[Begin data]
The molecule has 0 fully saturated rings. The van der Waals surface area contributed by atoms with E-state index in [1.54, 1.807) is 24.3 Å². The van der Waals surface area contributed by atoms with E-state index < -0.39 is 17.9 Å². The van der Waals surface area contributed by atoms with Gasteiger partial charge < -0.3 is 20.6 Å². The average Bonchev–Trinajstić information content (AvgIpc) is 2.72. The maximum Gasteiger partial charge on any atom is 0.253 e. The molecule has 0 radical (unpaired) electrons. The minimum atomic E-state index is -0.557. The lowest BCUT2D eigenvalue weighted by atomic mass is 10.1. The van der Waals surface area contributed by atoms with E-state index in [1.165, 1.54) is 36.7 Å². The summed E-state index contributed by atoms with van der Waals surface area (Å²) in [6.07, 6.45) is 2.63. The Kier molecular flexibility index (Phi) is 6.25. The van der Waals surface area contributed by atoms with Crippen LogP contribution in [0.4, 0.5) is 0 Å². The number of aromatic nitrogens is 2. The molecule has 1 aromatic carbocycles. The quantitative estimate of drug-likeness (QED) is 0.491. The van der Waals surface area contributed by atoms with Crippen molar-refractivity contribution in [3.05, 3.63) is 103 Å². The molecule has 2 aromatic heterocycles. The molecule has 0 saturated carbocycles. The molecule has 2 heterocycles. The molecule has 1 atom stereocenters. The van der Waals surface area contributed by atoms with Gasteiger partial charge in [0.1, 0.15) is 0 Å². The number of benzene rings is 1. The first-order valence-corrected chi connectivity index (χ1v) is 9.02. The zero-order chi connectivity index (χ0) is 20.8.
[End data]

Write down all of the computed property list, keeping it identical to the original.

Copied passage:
The molecule has 0 fully saturated rings. The van der Waals surface area contributed by atoms with E-state index in [1.54, 1.807) is 24.3 Å². The van der Waals surface area contributed by atoms with E-state index < -0.39 is 17.9 Å². The van der Waals surface area contributed by atoms with Gasteiger partial charge < -0.3 is 20.6 Å². The average Bonchev–Trinajstić information content (AvgIpc) is 2.72. The maximum Gasteiger partial charge on any atom is 0.253 e. The molecule has 0 radical (unpaired) electrons. The minimum atomic E-state index is -0.557. The lowest BCUT2D eigenvalue weighted by atomic mass is 10.1. The van der Waals surface area contributed by atoms with E-state index in [1.165, 1.54) is 36.7 Å². The summed E-state index contributed by atoms with van der Waals surface area (Å²) in [6.07, 6.45) is 2.63. The Kier molecular flexibility index (Phi) is 6.25. The van der Waals surface area contributed by atoms with Crippen LogP contribution in [0.4, 0.5) is 0 Å². The number of aromatic nitrogens is 2. The molecule has 1 aromatic carbocycles. The quantitative estimate of drug-likeness (QED) is 0.491. The van der Waals surface area contributed by atoms with Crippen molar-refractivity contribution in [3.05, 3.63) is 103 Å². The molecule has 2 aromatic heterocycles. The molecule has 0 saturated carbocycles. The molecule has 2 heterocycles. The molecule has 1 atom stereocenters. The van der Waals surface area contributed by atoms with Gasteiger partial charge in [0.1, 0.15) is 0 Å². The number of benzene rings is 1. The first-order valence-corrected chi connectivity index (χ1v) is 9.02. The zero-order chi connectivity index (χ0) is 20.8.